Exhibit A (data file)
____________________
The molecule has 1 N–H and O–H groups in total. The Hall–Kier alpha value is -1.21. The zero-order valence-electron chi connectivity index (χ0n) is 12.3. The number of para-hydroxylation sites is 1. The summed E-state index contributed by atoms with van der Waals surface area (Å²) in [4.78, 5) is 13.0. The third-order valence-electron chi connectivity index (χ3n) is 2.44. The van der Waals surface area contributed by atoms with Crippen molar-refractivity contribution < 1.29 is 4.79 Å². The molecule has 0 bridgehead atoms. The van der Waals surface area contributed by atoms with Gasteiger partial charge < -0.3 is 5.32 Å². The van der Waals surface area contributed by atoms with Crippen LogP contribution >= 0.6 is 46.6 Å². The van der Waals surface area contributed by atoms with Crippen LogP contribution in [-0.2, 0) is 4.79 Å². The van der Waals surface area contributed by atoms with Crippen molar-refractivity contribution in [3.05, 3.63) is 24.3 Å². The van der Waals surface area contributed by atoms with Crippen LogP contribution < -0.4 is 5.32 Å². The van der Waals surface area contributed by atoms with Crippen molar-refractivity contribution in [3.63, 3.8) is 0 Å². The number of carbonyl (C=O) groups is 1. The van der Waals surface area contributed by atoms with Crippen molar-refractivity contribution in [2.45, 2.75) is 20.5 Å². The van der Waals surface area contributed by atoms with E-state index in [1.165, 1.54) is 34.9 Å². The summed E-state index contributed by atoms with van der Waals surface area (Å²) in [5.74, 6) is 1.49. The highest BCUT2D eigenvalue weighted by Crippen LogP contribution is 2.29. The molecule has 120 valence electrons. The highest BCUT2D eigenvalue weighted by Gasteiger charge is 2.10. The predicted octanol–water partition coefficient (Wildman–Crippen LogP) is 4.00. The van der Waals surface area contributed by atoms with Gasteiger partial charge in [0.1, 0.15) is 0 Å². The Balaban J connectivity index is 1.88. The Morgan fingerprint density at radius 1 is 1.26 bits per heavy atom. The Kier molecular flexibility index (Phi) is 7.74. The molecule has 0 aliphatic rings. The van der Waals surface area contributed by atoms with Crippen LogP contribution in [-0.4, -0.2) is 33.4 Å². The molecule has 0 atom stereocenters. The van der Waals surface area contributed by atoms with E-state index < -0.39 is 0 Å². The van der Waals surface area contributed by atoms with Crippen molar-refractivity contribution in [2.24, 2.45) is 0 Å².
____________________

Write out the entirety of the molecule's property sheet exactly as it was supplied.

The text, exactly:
The molecule has 1 N–H and O–H groups in total. The Hall–Kier alpha value is -1.21. The zero-order valence-electron chi connectivity index (χ0n) is 12.3. The number of para-hydroxylation sites is 1. The summed E-state index contributed by atoms with van der Waals surface area (Å²) in [4.78, 5) is 13.0. The third-order valence-electron chi connectivity index (χ3n) is 2.44. The van der Waals surface area contributed by atoms with Crippen molar-refractivity contribution < 1.29 is 4.79 Å². The molecule has 0 bridgehead atoms. The van der Waals surface area contributed by atoms with Gasteiger partial charge < -0.3 is 5.32 Å². The van der Waals surface area contributed by atoms with Crippen LogP contribution >= 0.6 is 46.6 Å². The van der Waals surface area contributed by atoms with Crippen LogP contribution in [-0.2, 0) is 4.79 Å². The van der Waals surface area contributed by atoms with Crippen molar-refractivity contribution in [3.05, 3.63) is 24.3 Å². The van der Waals surface area contributed by atoms with Crippen LogP contribution < -0.4 is 5.32 Å². The van der Waals surface area contributed by atoms with Crippen molar-refractivity contribution in [3.63, 3.8) is 0 Å². The number of carbonyl (C=O) groups is 1. The van der Waals surface area contributed by atoms with Crippen molar-refractivity contribution in [2.45, 2.75) is 20.5 Å². The van der Waals surface area contributed by atoms with E-state index in [1.165, 1.54) is 34.9 Å². The summed E-state index contributed by atoms with van der Waals surface area (Å²) in [5.74, 6) is 1.49. The highest BCUT2D eigenvalue weighted by Crippen LogP contribution is 2.29. The molecule has 120 valence electrons. The highest BCUT2D eigenvalue weighted by Gasteiger charge is 2.10. The predicted octanol–water partition coefficient (Wildman–Crippen LogP) is 4.00. The van der Waals surface area contributed by atoms with Gasteiger partial charge in [0.1, 0.15) is 0 Å². The Balaban J connectivity index is 1.88. The Morgan fingerprint density at radius 1 is 1.26 bits per heavy atom. The Kier molecular flexibility index (Phi) is 7.74. The molecule has 0 aliphatic rings. The van der Waals surface area contributed by atoms with Crippen LogP contribution in [-0.4, -0.2) is 33.4 Å². The molecule has 0 atom stereocenters. The van der Waals surface area contributed by atoms with E-state index < -0.39 is 0 Å². The van der Waals surface area contributed by atoms with Crippen molar-refractivity contribution in [2.24, 2.45) is 0 Å².